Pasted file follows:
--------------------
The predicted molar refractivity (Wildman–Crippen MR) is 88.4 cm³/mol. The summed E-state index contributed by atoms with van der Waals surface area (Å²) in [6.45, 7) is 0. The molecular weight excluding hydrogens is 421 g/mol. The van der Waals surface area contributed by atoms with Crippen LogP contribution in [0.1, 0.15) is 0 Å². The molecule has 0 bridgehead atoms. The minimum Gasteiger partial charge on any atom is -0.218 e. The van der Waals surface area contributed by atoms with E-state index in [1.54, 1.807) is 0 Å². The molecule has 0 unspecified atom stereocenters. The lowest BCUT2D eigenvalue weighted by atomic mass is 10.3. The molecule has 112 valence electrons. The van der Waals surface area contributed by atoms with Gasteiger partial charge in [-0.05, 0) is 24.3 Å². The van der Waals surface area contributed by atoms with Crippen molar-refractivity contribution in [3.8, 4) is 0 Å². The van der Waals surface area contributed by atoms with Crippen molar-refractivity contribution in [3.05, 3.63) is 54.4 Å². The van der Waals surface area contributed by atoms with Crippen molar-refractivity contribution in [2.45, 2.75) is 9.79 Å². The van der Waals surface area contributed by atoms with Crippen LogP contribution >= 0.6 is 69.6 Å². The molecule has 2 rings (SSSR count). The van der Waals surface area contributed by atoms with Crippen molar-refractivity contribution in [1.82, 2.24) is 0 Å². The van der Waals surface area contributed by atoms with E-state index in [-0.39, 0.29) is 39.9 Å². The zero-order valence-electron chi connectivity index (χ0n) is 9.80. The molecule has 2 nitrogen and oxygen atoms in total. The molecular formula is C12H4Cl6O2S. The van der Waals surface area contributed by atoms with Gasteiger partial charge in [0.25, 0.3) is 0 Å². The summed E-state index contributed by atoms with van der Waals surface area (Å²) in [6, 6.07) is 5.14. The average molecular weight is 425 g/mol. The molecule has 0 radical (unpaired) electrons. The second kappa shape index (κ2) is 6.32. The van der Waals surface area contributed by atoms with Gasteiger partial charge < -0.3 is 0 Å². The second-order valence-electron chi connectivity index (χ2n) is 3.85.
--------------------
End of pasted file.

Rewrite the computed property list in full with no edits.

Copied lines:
The predicted molar refractivity (Wildman–Crippen MR) is 88.4 cm³/mol. The summed E-state index contributed by atoms with van der Waals surface area (Å²) in [6.45, 7) is 0. The molecular weight excluding hydrogens is 421 g/mol. The van der Waals surface area contributed by atoms with Crippen LogP contribution in [0.1, 0.15) is 0 Å². The molecule has 0 bridgehead atoms. The minimum Gasteiger partial charge on any atom is -0.218 e. The van der Waals surface area contributed by atoms with E-state index in [1.54, 1.807) is 0 Å². The molecule has 0 unspecified atom stereocenters. The lowest BCUT2D eigenvalue weighted by atomic mass is 10.3. The molecule has 112 valence electrons. The van der Waals surface area contributed by atoms with Gasteiger partial charge in [-0.05, 0) is 24.3 Å². The van der Waals surface area contributed by atoms with Crippen molar-refractivity contribution in [3.8, 4) is 0 Å². The van der Waals surface area contributed by atoms with Crippen molar-refractivity contribution in [3.05, 3.63) is 54.4 Å². The van der Waals surface area contributed by atoms with Crippen molar-refractivity contribution in [2.45, 2.75) is 9.79 Å². The van der Waals surface area contributed by atoms with Crippen LogP contribution >= 0.6 is 69.6 Å². The molecule has 2 rings (SSSR count). The van der Waals surface area contributed by atoms with Crippen molar-refractivity contribution in [1.82, 2.24) is 0 Å². The van der Waals surface area contributed by atoms with E-state index in [-0.39, 0.29) is 39.9 Å². The zero-order valence-electron chi connectivity index (χ0n) is 9.80. The molecule has 2 nitrogen and oxygen atoms in total. The molecular formula is C12H4Cl6O2S. The van der Waals surface area contributed by atoms with Gasteiger partial charge in [0.25, 0.3) is 0 Å². The summed E-state index contributed by atoms with van der Waals surface area (Å²) in [6, 6.07) is 5.14. The average molecular weight is 425 g/mol. The molecule has 0 radical (unpaired) electrons. The second kappa shape index (κ2) is 6.32. The van der Waals surface area contributed by atoms with Gasteiger partial charge < -0.3 is 0 Å². The second-order valence-electron chi connectivity index (χ2n) is 3.85.